APR’s state ballot series: minimum wage

Oct 12, 2016

Opponents of Amendment 70 which would raise the minimum wage in Colorado say it will hurt small businesses, but since valley wages are already that high, owners say its a moot point.
Credit courtesy photo

Amendment 70: minimum wage increase.  A “yes” vote will raise the minimum wage in Colorado, a “no” vote keeps the status quo.

 

If Amendment 70 passes the minimum wage in Colorado will go from the current $8.31 cents an hour to $9.30 in January. It will then step up 90 cents annually until it reaches $12 by the year 2020. With the high cost of living and doing business in the Roaring Fork Valley, many employers already pay their employees $12 dollars an hour.

 

“I don't know anyone that actually can pay minimum wage (in the valley),” said Tracy Bennett,  owner of Midland Shoe in downtown Basalt. She employs five hourly workers.

“I couldn’t attract the people I want, the caliber, if I paid minimum wage. I have to go way above and beyond that.”  

 

From Bennet’s small shop to the valley’s largest employer, administrators say Amendment 70 is a moot point here. Aspen Skiing Company spokesman Jeff Hanle said the company has always aimed to offer the highest wages in the industry.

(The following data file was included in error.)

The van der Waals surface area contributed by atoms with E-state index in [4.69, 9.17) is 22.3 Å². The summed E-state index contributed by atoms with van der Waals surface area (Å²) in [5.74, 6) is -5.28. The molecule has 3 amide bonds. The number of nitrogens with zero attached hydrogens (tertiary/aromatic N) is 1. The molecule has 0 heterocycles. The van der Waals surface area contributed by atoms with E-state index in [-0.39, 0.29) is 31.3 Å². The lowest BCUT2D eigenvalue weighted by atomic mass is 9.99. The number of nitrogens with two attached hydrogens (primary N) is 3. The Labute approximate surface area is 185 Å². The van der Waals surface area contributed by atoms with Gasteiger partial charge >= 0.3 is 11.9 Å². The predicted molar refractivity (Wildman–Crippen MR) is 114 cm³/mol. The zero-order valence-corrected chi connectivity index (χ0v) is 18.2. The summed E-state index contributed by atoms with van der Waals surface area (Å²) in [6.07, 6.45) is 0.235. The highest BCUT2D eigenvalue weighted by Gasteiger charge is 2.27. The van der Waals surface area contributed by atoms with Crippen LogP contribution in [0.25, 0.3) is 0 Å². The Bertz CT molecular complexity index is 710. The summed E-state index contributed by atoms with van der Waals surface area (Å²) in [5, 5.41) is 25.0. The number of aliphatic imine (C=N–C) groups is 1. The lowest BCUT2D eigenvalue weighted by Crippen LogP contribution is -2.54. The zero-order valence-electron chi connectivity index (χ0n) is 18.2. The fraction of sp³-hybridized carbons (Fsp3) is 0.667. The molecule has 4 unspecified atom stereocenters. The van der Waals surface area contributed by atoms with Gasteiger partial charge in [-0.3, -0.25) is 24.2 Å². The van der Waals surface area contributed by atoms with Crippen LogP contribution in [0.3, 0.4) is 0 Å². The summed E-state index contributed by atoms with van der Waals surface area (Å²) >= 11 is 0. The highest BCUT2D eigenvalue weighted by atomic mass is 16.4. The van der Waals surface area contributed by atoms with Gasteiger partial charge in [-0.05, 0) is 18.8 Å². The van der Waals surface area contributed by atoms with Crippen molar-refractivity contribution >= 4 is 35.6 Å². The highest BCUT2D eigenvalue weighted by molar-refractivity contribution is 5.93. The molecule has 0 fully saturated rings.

“We’re already at that point or beyond so it,” said Hanle of the $12 per hour rate. “ So it wouldn’t affect us greatly. But we do support it.”

 

Opponents of the measure say it will hurt workers in the end, because businesses will cut back employee hours in order to save money.

Community leaders don’t seem to think that a statewide wage raise would mean a loss of workers in the valley.

“People usually choose this area either because they grew here or because they were drawn to it, I don’t think this particular issue is going to change that,” said Robin Waters, president of the Basalt Chamber of commerce.

 

Currently, the Consumer Price Index is used to calculate increases to the state minimum wage. That resulted in an 8 cent increase last year. If Amendment 70 is adopted, wages would jump more than ten times that amount.

Note: This fall, Aspen Public Radio is exploring how statewide measures play out in the Roaring Fork Valley. Tune in each week to hear an analysis of each initiative. For a complete look at election coverage, click here.